This is out of a horror movie.  A Kansas City attorney was recently charged with murder for killing her father's girlfriend of 20 years.  Her father was shot and his girlfriend was repeatedly stabbed then shot at their vacation home in 2010.  Her father did not die from his wounds.  The woman then allegedly forged a health care power of attorney so she could withdraw his medical support 4 days later.  She was charged with his murder a year ago.  Apparently, she was concerned that her father would leave all of his assets to his soon to be wife.  In an odd but clarifying footnote, her mother (her father's first wife), had spent 11 months in jail for stealing $100,000 from her own mother by forging a power of  attorney 10 years ago.


1.  If the father had wanted to preserve assets for his daughter he could have executed a pre-nuptial agreement to set forth which assets he would leave his soon to be wife (and what would be left for his daughter).

2.  Along the same lines, he could have executed a trust to provide for his new wife while leaving the remainder to his daughter after the wife's death.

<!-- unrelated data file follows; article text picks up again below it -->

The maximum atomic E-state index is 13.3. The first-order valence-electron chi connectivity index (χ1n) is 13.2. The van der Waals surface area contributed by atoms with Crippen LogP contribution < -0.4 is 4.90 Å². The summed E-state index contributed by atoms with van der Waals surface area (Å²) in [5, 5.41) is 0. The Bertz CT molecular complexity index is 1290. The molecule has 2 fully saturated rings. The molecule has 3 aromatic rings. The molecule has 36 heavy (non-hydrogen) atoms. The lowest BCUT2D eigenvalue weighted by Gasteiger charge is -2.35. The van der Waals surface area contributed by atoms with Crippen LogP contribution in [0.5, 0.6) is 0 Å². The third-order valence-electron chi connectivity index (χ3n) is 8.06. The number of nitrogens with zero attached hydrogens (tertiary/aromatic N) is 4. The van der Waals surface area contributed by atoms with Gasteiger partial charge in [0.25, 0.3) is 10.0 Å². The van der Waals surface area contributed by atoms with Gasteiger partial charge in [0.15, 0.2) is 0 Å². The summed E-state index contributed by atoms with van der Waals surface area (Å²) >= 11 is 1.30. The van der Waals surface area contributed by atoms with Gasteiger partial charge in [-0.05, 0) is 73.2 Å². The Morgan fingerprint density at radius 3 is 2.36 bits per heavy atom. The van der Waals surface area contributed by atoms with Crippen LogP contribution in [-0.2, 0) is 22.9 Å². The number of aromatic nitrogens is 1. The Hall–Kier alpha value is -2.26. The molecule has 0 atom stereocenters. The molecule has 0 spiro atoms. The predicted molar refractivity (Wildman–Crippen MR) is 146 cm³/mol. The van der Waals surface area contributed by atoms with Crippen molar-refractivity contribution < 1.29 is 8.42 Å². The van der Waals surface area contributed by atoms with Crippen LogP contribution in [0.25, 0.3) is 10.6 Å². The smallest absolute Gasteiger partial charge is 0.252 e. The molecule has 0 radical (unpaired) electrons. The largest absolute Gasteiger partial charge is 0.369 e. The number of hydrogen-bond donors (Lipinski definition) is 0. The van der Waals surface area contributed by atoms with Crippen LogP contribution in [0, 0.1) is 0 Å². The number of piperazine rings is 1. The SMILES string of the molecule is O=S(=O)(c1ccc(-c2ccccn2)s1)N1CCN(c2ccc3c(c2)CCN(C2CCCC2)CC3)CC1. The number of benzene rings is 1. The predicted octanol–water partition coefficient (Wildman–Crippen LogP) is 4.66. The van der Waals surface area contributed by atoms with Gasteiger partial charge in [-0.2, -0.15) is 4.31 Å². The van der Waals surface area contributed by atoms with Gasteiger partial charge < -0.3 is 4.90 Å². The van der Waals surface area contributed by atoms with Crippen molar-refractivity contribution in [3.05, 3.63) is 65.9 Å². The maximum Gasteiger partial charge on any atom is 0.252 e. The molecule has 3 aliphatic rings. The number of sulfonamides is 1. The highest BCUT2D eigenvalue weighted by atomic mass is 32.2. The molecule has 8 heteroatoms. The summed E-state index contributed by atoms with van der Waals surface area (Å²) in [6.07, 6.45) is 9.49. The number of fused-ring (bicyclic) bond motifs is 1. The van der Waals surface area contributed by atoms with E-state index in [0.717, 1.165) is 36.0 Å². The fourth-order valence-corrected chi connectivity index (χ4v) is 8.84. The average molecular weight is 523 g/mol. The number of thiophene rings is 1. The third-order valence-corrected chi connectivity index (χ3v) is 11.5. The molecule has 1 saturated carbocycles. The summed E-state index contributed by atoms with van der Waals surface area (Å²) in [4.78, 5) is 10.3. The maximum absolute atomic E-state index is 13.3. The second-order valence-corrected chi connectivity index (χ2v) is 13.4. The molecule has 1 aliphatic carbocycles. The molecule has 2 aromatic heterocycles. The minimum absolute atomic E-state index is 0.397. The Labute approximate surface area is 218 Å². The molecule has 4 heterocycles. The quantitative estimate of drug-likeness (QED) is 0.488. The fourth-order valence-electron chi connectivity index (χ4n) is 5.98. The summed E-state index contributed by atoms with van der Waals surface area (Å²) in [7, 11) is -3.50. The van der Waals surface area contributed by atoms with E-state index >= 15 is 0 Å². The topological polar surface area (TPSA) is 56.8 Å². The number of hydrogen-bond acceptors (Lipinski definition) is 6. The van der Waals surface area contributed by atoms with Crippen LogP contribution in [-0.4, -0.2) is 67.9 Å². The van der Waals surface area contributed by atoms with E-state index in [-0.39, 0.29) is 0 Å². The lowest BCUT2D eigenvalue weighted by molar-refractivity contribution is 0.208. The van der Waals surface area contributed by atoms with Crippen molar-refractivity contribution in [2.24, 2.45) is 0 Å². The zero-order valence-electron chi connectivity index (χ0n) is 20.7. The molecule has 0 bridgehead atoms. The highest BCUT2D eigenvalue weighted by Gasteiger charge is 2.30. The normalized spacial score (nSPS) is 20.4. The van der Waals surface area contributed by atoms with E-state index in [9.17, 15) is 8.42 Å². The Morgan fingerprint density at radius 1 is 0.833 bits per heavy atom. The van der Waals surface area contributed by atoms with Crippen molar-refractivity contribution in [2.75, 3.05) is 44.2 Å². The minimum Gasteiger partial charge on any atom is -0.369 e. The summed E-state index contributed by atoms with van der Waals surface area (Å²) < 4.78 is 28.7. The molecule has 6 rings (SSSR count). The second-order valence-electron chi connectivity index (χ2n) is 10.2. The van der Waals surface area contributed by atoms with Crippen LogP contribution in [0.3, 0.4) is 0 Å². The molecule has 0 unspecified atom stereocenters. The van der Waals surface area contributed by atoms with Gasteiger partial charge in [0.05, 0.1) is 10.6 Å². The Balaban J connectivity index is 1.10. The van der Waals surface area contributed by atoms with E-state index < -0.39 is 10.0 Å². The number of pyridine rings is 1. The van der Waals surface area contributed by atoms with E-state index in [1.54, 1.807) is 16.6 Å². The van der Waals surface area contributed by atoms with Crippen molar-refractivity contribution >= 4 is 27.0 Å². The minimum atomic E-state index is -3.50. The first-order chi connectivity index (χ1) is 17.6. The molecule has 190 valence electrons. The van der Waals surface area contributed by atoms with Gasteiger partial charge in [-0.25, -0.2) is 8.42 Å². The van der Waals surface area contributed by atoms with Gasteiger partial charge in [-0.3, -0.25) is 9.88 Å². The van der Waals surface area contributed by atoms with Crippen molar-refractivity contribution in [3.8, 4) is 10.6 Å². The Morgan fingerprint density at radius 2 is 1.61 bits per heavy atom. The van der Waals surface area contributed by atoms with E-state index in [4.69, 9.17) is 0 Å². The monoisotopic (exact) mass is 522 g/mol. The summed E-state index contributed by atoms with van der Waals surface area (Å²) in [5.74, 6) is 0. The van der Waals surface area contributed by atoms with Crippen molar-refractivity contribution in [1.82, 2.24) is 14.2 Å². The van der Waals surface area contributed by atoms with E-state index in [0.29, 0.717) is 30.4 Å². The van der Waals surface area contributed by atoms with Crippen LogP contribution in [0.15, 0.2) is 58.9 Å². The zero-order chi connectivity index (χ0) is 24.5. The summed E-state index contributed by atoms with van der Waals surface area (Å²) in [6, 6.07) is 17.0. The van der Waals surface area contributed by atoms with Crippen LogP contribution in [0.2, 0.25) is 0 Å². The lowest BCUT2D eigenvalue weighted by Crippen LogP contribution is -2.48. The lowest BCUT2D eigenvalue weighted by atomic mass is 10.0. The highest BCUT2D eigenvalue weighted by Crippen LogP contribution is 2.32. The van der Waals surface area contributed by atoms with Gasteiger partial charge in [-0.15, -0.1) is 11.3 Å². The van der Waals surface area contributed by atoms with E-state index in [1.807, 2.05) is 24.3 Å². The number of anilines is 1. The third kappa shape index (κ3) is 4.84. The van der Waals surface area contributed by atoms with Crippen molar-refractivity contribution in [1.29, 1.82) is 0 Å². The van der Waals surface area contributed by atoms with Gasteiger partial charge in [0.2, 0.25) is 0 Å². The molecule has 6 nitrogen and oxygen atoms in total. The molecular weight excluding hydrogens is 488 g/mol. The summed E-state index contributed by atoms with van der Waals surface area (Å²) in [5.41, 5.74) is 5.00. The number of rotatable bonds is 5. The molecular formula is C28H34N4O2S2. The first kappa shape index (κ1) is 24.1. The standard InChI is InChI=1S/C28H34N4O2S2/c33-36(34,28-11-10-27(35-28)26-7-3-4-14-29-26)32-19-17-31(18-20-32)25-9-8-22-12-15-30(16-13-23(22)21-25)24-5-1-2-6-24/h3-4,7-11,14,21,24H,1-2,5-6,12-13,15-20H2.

3.  Preparing a health care power of attorney to address medical needs is essential.   So is ensuring that the person with that responsibility has a copy of the document and is aware of the duties.

4.  When a daughter resents her father and his girlfriend, and her biological mother has already stolen from her own mother, an active alarm system  and a multitude of security cameras would be a worthy investment.  And perhaps a Kevlar jacket.

Tuesday, September 17, 2013

Visits Trump Cards (Huguette Clark Pt. 3)